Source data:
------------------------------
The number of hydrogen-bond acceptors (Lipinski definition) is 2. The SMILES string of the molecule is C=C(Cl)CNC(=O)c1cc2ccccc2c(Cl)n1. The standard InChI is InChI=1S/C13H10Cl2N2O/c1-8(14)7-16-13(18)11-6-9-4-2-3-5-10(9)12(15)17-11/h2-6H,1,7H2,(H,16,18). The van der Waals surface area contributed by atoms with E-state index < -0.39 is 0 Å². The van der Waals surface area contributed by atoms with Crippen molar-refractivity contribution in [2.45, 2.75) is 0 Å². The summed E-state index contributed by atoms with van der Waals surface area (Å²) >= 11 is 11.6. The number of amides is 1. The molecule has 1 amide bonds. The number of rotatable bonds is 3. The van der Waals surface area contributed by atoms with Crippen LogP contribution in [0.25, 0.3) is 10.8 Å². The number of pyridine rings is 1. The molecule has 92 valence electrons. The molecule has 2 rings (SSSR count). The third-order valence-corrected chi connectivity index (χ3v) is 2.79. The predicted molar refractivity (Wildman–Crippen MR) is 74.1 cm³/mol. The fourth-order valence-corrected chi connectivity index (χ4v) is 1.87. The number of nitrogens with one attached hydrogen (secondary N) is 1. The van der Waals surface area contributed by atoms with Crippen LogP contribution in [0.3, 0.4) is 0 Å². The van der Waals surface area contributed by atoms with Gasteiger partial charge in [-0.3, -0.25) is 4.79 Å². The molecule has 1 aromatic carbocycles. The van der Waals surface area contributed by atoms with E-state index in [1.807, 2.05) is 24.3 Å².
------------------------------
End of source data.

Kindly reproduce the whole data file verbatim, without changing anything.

The number of hydrogen-bond acceptors (Lipinski definition) is 2. The SMILES string of the molecule is C=C(Cl)CNC(=O)c1cc2ccccc2c(Cl)n1. The standard InChI is InChI=1S/C13H10Cl2N2O/c1-8(14)7-16-13(18)11-6-9-4-2-3-5-10(9)12(15)17-11/h2-6H,1,7H2,(H,16,18). The van der Waals surface area contributed by atoms with E-state index < -0.39 is 0 Å². The van der Waals surface area contributed by atoms with Crippen molar-refractivity contribution in [2.45, 2.75) is 0 Å². The summed E-state index contributed by atoms with van der Waals surface area (Å²) >= 11 is 11.6. The number of amides is 1. The molecule has 1 amide bonds. The number of rotatable bonds is 3. The van der Waals surface area contributed by atoms with Crippen LogP contribution in [0.25, 0.3) is 10.8 Å². The number of pyridine rings is 1. The molecule has 92 valence electrons. The molecule has 2 rings (SSSR count). The third-order valence-corrected chi connectivity index (χ3v) is 2.79. The predicted molar refractivity (Wildman–Crippen MR) is 74.1 cm³/mol. The fourth-order valence-corrected chi connectivity index (χ4v) is 1.87. The number of nitrogens with one attached hydrogen (secondary N) is 1. The van der Waals surface area contributed by atoms with Crippen LogP contribution in [0.3, 0.4) is 0 Å². The van der Waals surface area contributed by atoms with Gasteiger partial charge in [-0.3, -0.25) is 4.79 Å². The molecule has 1 aromatic carbocycles. The van der Waals surface area contributed by atoms with E-state index in [1.807, 2.05) is 24.3 Å².